A new 46-kilometre dual carriageway, dubbed Pribina after a historical Slav, was added to Slovakia’s highway network. The stretch of the R1 road connecting Nitra with Tekovské Nemce is the first tangible product of a public-private partnership (PPP) project. It was constructed over 26 months and carried a price tag of €800 million.
Bratislava was ranked 32nd among 36 European cities in an assessment made by Cushman & Wakefield’s European Cities Monitor 2011 for ease of doing business in the city. Bratislava performed worse than other regional cities in the survey: Warsaw was ranked 21st, Prague 25th, Bucharest 27th and Budapest 29th.
GTS Slovakia opened its new data centre in Bratislava with over 3,000 square metres of space, including two server halls occupying 1,100 square metres. Although the alternative telecom company did not reveal details about the costs of the project it said the centre was its largest investment in 2011.
FlexMedical, an important employer in Nitra Region that produces medical supplies, announced its departure from Slovakia by June 2012, resulting in the loss of 250 jobs in Vráble.
Four Slovak companies, Studentive, Monogram, Nicereplay and WorkInField, were selected for a three-month programme at the Plug and Play technological centre in the Silicon Valley, California.
Eustream, a subsidiary of Slovakia’s primary gas utility, SPP, completed a project that enables natural gas to be pumped west-to-east in a standard operating mode. The project was initiated in January 2009 after natural gas supplies flowing from Russia to Slovakia were halted completely because of a dispute between Ukraine and Russia.
The government approved investment support for nine foreign investors, Secop, Aspel Slovakia, Plastiflex Slovakia, Celltex Hygiene, Behr Slovakia, Gallai & Wolff, Johnson Controls, Continental Matador Rubber and Sungwoo Hitech Slovakia, which are expected to create 1,500 new jobs in Slovakia. The firms should receive €45.8 million in tax breaks and state assistance and are expected to invest €245 million. The assistance offered to Austrian firm Gallai & Wolff prompted objections from a domestic company (Oceľové Konštrukcie, part of construction group Doprastav) which said that the state support would harm its business.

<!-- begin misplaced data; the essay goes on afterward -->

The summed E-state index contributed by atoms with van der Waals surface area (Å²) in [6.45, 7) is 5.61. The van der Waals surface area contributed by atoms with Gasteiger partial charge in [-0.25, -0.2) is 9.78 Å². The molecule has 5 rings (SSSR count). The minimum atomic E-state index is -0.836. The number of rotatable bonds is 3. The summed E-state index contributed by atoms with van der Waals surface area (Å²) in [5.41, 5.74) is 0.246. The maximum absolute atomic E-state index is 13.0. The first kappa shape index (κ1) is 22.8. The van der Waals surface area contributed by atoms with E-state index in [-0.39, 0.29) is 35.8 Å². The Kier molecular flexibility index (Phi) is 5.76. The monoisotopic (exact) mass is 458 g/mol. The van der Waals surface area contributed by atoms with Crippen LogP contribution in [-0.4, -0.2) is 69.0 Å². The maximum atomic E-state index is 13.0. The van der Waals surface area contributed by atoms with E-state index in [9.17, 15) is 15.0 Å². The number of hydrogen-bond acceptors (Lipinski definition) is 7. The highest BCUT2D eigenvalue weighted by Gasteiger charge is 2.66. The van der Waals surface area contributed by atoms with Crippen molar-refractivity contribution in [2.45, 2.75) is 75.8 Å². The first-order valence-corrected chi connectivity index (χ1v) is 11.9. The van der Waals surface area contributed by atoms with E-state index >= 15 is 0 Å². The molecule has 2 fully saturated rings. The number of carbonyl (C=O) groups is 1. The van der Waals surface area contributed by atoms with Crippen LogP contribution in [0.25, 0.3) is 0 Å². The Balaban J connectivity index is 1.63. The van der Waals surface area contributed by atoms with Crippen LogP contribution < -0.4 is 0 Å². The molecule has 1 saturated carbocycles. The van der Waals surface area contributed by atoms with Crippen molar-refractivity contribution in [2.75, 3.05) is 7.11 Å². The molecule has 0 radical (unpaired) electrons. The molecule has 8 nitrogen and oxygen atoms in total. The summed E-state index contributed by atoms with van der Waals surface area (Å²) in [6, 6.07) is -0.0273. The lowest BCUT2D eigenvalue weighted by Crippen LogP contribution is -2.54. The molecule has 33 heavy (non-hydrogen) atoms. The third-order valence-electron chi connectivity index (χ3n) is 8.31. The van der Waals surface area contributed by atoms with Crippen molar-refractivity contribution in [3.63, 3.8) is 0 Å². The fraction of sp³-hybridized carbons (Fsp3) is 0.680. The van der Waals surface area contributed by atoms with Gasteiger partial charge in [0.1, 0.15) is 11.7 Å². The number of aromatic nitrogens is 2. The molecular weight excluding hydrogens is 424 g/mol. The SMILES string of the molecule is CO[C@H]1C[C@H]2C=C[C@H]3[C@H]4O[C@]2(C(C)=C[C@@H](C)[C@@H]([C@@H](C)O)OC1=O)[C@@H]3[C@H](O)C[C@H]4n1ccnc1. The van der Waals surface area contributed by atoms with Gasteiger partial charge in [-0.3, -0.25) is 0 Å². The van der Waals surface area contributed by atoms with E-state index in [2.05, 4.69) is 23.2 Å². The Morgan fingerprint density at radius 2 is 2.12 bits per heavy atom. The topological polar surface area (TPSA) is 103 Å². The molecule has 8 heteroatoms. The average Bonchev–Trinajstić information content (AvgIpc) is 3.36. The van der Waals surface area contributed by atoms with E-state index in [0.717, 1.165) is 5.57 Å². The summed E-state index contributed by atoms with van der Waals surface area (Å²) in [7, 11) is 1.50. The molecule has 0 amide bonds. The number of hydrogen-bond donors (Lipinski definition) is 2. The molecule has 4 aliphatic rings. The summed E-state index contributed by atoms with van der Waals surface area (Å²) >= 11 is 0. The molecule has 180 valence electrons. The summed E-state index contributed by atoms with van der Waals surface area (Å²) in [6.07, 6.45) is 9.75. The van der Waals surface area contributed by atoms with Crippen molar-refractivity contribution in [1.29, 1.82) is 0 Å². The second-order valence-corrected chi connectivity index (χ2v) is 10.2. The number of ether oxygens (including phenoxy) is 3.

The outgoing cabinet of Iveta Radičová changed the rules for granting investment incentives, linking them mainly with the unemployment rate in a given region as well as the sector the investors intend to support, preferring those with higher added value. The new regulations were approved on December 7.
Volkswagen Slovakia announced plans to invest up to €1.1 billion in its Bratislava automobile plant to expand the facility’s welding and body building capacities as well as to upgrade its research capabilities. The investment is expected to increase the factory’s production of car bodies by 1,100 pieces a day and open 1,200 new jobs in a four-shift operation.
The government of Iveta Radičová devised a strategy called Minerva 2.0 that it said would build a knowledge-based economy, an economy based on locally-grown ideas and innovations that will create stable, quality workplaces and generate economic growth in coming years.
A new combined-cycle power plant was planned for the town of Strážske in eastern Slovakia. It is to be built by CPP Zemplín at a cost of €54 million. Its installed capacity should be 70 megawatts. According to an investment proposal submitted by the company for environmental impact assessment, the plant should generate 500,000 megawatt hours of electricity a year.
Several new investors might establish plants in Slovak regions with high unemployment rates and provide jobs for about 900 people. “We are negotiating with three companies, Belgian, French and German,” said Dany R. E. Rottiers, chief executive of Eastern Investment Centres, the consulting company which represents the state in negotiations with possible investors.
Slovakia’s Nuclear and Decommissioning Company (JAVYS) is set to build an integrated storage facility for radioactive waste near the V2 nuclear power plant at Jaslovské Bohunice (Trnava Region). The facility, due to be built between October 2013 and 2015, will be used as a temporary storage location for radioactive waste from the plant until a permanent storage site becomes available.
Only one month after international credit rating agency Standard & Poor’s downgraded the country’s long-term sovereign debt rating in January 2012, its counterpart Moody’s on February 13 also knocked Slovakia’s rating down one notch from A1 to A2, while changing its outlook from stable to negative.